and, to a lesser extent, from the sound of an "l" to an "r" sound:

*"albero" vs "arvero"
*"ultimo" vs "urdemo"

Portuguese

In Old Portuguese, rhotacism occurred from the "l" sound to the "r" sound, as in the words "obrigado" "obliged" and "praça" "plaza". In contemporary Brazilian Portuguese, rhotacism of "l" in the syllable coda is characteristic of poorly educated speakers.

Romanesco

Rhotacism in Romanesco consists of a shift from "l" to "r" when it is followed by a consonant.Thus, Latin "altus" (tall) which in Italian is "alto" in Romanesco becomes "arto". In ancient Romanesco it also happened when "l" was preceded by a consonant, as in the word "ingrese" (English), but the modern way of speaking has lost this characteristic.

In Romanesco exists another kind of rhotacism: the shortening of the geminated "r". So the words "errore", "guerra" and "marrone" (error, war, brown) in Romanesco become "erore", "guera" and "marone"

Romanian

Romanian rhotacism consists of a shift from intervocalic "l" to "r" and "n" to "r".

Thus, Latin "caelum" became Romanian "cer" and Latin "fenestra" becomes Romanian "fereastră".

Some northern Romanian dialects and Istro-Romanian also further transformed all intervocalic IPA| [n] into IPA| [ɾ] . This occurred only with words of Latin origin. [Harvcoltxt|Nandris|1963|p=255-258] For example, Latin "bonus" became Istro-Romanian "bur", as compared to standard Daco-Romanian "bun".

anskrit

In Sanskrit, words ending in -s other than -as become -r in sandhi with a voiced consonant:

*"naus" (before p/t/k) vs "naur bharati"
*"agnis" (before p/t/k) vs "agnir mata"

This is not a case of rhotacism proper, since "r" and "s" are simply allophones in those positions.

lovene

Slovenian rhotacism consists of shift from IPA| [ʒ] (like in English vision) to vibrating IPA| [r] :

*"moreš" from "možešь"
*"kdor" from "kъtože"

Slovenian rhotacism is already visible in the Freising manuscripts, a written document from the 10th century.

The same shift occurred in single words in other South Slavic languages.

ee also

*Vocalic r

References

Bibliography

*citation
last=Catford
first=J.C.
year=2001
title=On Rs, rhotacism and paleophony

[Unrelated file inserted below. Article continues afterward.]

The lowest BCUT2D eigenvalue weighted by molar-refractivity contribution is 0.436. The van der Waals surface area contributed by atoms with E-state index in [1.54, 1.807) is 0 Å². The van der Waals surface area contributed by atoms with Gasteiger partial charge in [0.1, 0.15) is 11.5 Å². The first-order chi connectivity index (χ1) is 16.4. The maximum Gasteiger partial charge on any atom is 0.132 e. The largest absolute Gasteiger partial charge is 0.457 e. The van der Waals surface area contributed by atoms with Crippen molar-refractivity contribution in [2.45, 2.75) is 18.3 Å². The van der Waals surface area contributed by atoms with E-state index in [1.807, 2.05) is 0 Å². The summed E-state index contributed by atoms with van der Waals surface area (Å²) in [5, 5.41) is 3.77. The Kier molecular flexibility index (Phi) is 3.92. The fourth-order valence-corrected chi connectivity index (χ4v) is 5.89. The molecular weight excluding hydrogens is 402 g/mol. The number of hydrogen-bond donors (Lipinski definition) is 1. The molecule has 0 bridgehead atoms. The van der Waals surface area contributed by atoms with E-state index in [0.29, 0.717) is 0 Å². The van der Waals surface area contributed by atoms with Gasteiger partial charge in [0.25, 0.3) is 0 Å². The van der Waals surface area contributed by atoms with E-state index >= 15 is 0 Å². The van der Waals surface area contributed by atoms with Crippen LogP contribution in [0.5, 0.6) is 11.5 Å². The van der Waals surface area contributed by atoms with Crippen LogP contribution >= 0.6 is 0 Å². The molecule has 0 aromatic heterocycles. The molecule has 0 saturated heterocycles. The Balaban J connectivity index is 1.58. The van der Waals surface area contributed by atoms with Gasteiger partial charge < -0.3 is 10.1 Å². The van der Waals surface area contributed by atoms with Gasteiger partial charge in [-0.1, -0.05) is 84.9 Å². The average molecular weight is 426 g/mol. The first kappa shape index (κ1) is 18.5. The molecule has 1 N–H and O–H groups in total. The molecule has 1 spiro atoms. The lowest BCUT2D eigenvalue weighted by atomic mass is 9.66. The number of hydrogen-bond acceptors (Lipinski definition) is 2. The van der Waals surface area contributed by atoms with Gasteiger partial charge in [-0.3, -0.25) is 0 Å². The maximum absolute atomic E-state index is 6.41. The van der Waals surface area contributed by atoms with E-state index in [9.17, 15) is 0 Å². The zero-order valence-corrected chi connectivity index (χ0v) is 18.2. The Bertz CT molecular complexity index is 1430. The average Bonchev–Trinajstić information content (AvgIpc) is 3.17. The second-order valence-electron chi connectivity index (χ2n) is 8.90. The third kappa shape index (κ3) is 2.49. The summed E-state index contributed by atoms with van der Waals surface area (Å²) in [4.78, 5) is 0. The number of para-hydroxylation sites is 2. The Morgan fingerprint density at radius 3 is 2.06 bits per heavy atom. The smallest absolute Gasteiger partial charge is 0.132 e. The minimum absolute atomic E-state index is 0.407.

journal=Journal of the International Phonetic Association
volume=31
issue=2
pages=171-185

*Crowley, Terry. (1997) "An Introduction to Historical Linguistics." 3rd edition. Oxford University Press.

*citation
last=Greenberg
first=Marc L.
year=1999
title=Multiple Causation in the Spread and Reversal of a Sound Change: Rhotacism in South Slavic
journal=Slovenski jezik/Slovene Linguistics Studies
volume=2
pages=63-76 http://hdl.handle.net/1808/803

*citation
last=Nandris
first=O
year=1963
title=Phonétique Historique du Roumain
place=Paris
publisher=Klincksiek

External links

* [http://speech-language-pathology-audiology.advanceweb.com/Common/editorial/editorial.aspx?CC=47240 Curing rhotacism]


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Look at other dictionaries:

  • Rhotacism — Rho ta*cism, n. [Gr. rwtaki zein to use the letter r ([rho]) overmuch: cf. F. rhotacisme.] An oversounding, or a misuse, of the letter r; specifically (Phylol.), the tendency, exhibited in the Indo European languages, to change s to r, as wese to …   The Collaborative International Dictionary of English

  • rhotacism — 1830, from Mod.L. rhotacismus, from Gk. rhotakizein, from rho the letter r , from Hebrew or Phoenician roth. Excessive or peculiar use of the r sound (Cf. the burr ), especially the conversion of another sound (usually s ) to r …   Etymology dictionary

  • rhotacism — [rōt′ə siz΄əm] n. [ModL rhotacismus < MGr rhōtakizein, to make wrong use of the letter rhō + L ismus, ISM] the change of a sound, esp. (s) or (z), to the sound (r) …   English World dictionary

  • rhotacism — noun a) An exaggerated use of the sound of the letter R. But Im hungwy. A pathetic little girls rhotacismus. b) A linguistic phenomenon in which a consonant changes into an R, such as Latin flos becoming florem in the accusative case. For example …   Wiktionary

  • rhotacism — См. rotacismo …   Пятиязычный словарь лингвистических терминов

  • rhotacism — rhotacistic, adj. /roh teuh siz euhm/, n. 1. Historical Ling. a change of a speech sound, esp. /s/, to /r/, as in the change from Old Latin lases to Latin lares. 2. excessive use of the sound /r/, its misarticulation, or the substitution of… …   Universalium

  • rhotacism — Mispronunciation of the “r” sound. [G. rho, the letter r] * * * rho·ta·cism rōt ə .siz əm n a defective pronunciation of r esp substitution of some other sound for that of r * * * rho·ta·cism (roґtə sizm) a speech disorder consisting of… …   Medical dictionary

  • rhotacism — n. incorrect pronunciation or misuse of the letter ¨r¨ …   English contemporary dictionary

  • rhotacism — rho·ta·cism …   English syllables

  • rhotacism — /ˈroʊtəsɪzəm/ (say rohtuhsizuhm) noun the defective pronunciation of r, excessive trilling, or some other pronunciational peculiarity. {New Latin rhōtacismus, from Greek rhōtakizein use rhō (sound or letter) to excess} …   Australian English dictionary